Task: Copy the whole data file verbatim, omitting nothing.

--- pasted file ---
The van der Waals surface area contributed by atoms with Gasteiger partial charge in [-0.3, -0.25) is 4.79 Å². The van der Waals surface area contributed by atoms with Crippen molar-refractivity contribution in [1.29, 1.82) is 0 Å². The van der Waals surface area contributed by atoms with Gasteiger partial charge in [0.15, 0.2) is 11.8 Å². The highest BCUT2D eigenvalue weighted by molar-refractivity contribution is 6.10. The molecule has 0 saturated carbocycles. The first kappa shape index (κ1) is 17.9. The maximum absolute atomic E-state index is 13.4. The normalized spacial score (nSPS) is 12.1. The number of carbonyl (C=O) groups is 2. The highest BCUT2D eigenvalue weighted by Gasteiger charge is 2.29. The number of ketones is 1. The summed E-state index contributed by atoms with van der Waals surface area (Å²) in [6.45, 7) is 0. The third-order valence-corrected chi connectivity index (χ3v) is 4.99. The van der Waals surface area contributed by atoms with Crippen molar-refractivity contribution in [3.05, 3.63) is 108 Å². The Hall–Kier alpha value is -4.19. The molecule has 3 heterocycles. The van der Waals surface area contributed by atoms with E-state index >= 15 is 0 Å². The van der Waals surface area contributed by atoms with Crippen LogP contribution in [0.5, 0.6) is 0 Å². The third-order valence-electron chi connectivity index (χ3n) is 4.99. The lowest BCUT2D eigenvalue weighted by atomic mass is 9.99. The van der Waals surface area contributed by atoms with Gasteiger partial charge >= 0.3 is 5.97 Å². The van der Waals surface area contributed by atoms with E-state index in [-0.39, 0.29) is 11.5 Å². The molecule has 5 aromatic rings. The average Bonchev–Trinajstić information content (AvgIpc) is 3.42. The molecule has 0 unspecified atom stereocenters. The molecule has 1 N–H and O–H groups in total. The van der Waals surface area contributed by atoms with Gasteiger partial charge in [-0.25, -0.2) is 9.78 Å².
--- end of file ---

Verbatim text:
The van der Waals surface area contributed by atoms with Gasteiger partial charge in [-0.3, -0.25) is 4.79 Å². The van der Waals surface area contributed by atoms with Crippen molar-refractivity contribution in [1.29, 1.82) is 0 Å². The van der Waals surface area contributed by atoms with Gasteiger partial charge in [0.15, 0.2) is 11.8 Å². The highest BCUT2D eigenvalue weighted by molar-refractivity contribution is 6.10. The molecule has 0 saturated carbocycles. The first kappa shape index (κ1) is 17.9. The maximum absolute atomic E-state index is 13.4. The normalized spacial score (nSPS) is 12.1. The number of carbonyl (C=O) groups is 2. The highest BCUT2D eigenvalue weighted by Gasteiger charge is 2.29. The number of ketones is 1. The summed E-state index contributed by atoms with van der Waals surface area (Å²) in [6.45, 7) is 0. The third-order valence-corrected chi connectivity index (χ3v) is 4.99. The van der Waals surface area contributed by atoms with Crippen molar-refractivity contribution in [3.05, 3.63) is 108 Å². The Hall–Kier alpha value is -4.19. The molecule has 3 heterocycles. The van der Waals surface area contributed by atoms with E-state index >= 15 is 0 Å². The van der Waals surface area contributed by atoms with Crippen LogP contribution in [0.5, 0.6) is 0 Å². The third-order valence-electron chi connectivity index (χ3n) is 4.99. The lowest BCUT2D eigenvalue weighted by atomic mass is 9.99. The van der Waals surface area contributed by atoms with Gasteiger partial charge >= 0.3 is 5.97 Å². The van der Waals surface area contributed by atoms with E-state index in [-0.39, 0.29) is 11.5 Å². The molecule has 5 aromatic rings. The average Bonchev–Trinajstić information content (AvgIpc) is 3.42. The molecule has 0 unspecified atom stereocenters. The molecule has 1 N–H and O–H groups in total. The van der Waals surface area contributed by atoms with Gasteiger partial charge in [-0.25, -0.2) is 9.78 Å².